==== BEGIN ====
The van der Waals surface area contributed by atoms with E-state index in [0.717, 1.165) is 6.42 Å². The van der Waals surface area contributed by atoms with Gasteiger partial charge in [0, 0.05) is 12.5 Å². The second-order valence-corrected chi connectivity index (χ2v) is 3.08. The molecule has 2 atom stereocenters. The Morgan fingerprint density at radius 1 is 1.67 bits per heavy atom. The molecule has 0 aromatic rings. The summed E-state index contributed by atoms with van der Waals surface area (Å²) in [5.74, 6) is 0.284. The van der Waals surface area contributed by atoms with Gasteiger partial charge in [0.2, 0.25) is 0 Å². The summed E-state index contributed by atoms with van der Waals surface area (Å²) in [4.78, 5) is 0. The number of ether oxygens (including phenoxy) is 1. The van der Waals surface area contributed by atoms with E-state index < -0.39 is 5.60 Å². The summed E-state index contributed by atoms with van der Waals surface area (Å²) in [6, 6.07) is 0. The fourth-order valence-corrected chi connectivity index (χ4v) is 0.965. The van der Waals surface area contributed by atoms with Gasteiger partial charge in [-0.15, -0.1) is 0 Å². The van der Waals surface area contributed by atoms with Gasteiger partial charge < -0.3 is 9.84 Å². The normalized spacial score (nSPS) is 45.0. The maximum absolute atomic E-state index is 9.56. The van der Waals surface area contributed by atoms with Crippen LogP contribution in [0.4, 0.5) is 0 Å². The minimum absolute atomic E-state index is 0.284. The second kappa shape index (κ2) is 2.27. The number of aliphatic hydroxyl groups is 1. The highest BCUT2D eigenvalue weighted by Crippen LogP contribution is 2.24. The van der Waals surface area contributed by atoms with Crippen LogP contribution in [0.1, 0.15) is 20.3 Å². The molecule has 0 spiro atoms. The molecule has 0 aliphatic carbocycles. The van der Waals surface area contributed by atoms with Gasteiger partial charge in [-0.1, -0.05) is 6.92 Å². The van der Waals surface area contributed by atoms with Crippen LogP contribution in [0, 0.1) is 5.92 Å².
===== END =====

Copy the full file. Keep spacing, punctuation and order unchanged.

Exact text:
The van der Waals surface area contributed by atoms with E-state index in [0.717, 1.165) is 6.42 Å². The van der Waals surface area contributed by atoms with Gasteiger partial charge in [0, 0.05) is 12.5 Å². The second-order valence-corrected chi connectivity index (χ2v) is 3.08. The molecule has 2 atom stereocenters. The Morgan fingerprint density at radius 1 is 1.67 bits per heavy atom. The molecule has 0 aromatic rings. The summed E-state index contributed by atoms with van der Waals surface area (Å²) in [5.74, 6) is 0.284. The van der Waals surface area contributed by atoms with Gasteiger partial charge in [0.2, 0.25) is 0 Å². The summed E-state index contributed by atoms with van der Waals surface area (Å²) in [4.78, 5) is 0. The number of ether oxygens (including phenoxy) is 1. The van der Waals surface area contributed by atoms with E-state index < -0.39 is 5.60 Å². The summed E-state index contributed by atoms with van der Waals surface area (Å²) in [6, 6.07) is 0. The fourth-order valence-corrected chi connectivity index (χ4v) is 0.965. The van der Waals surface area contributed by atoms with Gasteiger partial charge in [-0.15, -0.1) is 0 Å². The van der Waals surface area contributed by atoms with Gasteiger partial charge < -0.3 is 9.84 Å². The normalized spacial score (nSPS) is 45.0. The maximum absolute atomic E-state index is 9.56. The van der Waals surface area contributed by atoms with Crippen LogP contribution in [0.4, 0.5) is 0 Å². The minimum absolute atomic E-state index is 0.284. The second kappa shape index (κ2) is 2.27. The number of aliphatic hydroxyl groups is 1. The highest BCUT2D eigenvalue weighted by Crippen LogP contribution is 2.24. The van der Waals surface area contributed by atoms with Crippen LogP contribution in [0.1, 0.15) is 20.3 Å². The molecule has 0 spiro atoms. The molecule has 0 aliphatic carbocycles. The van der Waals surface area contributed by atoms with Gasteiger partial charge in [-0.1, -0.05) is 6.92 Å². The van der Waals surface area contributed by atoms with Crippen LogP contribution in [0, 0.1) is 5.92 Å².